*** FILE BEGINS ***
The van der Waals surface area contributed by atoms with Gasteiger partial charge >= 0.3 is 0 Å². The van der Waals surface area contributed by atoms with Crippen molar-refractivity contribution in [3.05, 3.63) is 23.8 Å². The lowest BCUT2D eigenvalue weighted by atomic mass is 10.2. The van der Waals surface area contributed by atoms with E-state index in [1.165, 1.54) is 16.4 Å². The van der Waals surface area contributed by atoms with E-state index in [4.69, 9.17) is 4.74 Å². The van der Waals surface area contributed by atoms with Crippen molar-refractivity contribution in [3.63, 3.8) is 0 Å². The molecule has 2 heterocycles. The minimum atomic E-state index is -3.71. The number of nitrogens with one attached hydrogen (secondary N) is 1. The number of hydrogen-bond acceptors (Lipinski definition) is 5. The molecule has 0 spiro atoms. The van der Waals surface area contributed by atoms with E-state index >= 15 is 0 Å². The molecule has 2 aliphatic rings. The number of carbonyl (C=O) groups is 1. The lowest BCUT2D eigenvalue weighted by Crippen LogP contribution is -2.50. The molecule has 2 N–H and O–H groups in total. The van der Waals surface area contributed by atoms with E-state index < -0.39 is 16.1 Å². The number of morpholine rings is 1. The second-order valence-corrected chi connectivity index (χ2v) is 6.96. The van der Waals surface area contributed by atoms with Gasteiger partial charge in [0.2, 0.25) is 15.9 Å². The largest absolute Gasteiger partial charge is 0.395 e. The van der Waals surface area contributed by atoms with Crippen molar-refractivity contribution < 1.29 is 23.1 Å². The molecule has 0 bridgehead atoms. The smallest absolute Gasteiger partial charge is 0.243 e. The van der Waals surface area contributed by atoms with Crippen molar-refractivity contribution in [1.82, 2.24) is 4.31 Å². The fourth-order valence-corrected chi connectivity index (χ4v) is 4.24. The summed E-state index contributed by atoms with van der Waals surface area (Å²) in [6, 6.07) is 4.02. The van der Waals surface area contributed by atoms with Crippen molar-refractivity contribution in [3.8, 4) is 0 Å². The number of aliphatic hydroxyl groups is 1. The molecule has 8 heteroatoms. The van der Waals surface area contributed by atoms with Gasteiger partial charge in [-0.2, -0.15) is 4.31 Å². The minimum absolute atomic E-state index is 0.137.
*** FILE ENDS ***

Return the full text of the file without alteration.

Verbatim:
The van der Waals surface area contributed by atoms with Gasteiger partial charge >= 0.3 is 0 Å². The van der Waals surface area contributed by atoms with Crippen molar-refractivity contribution in [3.05, 3.63) is 23.8 Å². The lowest BCUT2D eigenvalue weighted by atomic mass is 10.2. The van der Waals surface area contributed by atoms with E-state index in [1.165, 1.54) is 16.4 Å². The van der Waals surface area contributed by atoms with E-state index in [4.69, 9.17) is 4.74 Å². The van der Waals surface area contributed by atoms with Crippen molar-refractivity contribution in [3.63, 3.8) is 0 Å². The molecule has 2 heterocycles. The minimum atomic E-state index is -3.71. The number of nitrogens with one attached hydrogen (secondary N) is 1. The number of hydrogen-bond acceptors (Lipinski definition) is 5. The molecule has 0 spiro atoms. The van der Waals surface area contributed by atoms with E-state index >= 15 is 0 Å². The molecule has 2 aliphatic rings. The number of carbonyl (C=O) groups is 1. The lowest BCUT2D eigenvalue weighted by Crippen LogP contribution is -2.50. The molecule has 2 N–H and O–H groups in total. The van der Waals surface area contributed by atoms with E-state index < -0.39 is 16.1 Å². The number of morpholine rings is 1. The second-order valence-corrected chi connectivity index (χ2v) is 6.96. The van der Waals surface area contributed by atoms with Gasteiger partial charge in [0.2, 0.25) is 15.9 Å². The largest absolute Gasteiger partial charge is 0.395 e. The van der Waals surface area contributed by atoms with Crippen molar-refractivity contribution < 1.29 is 23.1 Å². The molecule has 0 bridgehead atoms. The smallest absolute Gasteiger partial charge is 0.243 e. The van der Waals surface area contributed by atoms with Crippen molar-refractivity contribution in [1.82, 2.24) is 4.31 Å². The fourth-order valence-corrected chi connectivity index (χ4v) is 4.24. The summed E-state index contributed by atoms with van der Waals surface area (Å²) in [6, 6.07) is 4.02. The van der Waals surface area contributed by atoms with Crippen molar-refractivity contribution in [3.8, 4) is 0 Å². The number of aliphatic hydroxyl groups is 1. The molecule has 8 heteroatoms. The van der Waals surface area contributed by atoms with Gasteiger partial charge in [-0.2, -0.15) is 4.31 Å². The minimum absolute atomic E-state index is 0.137.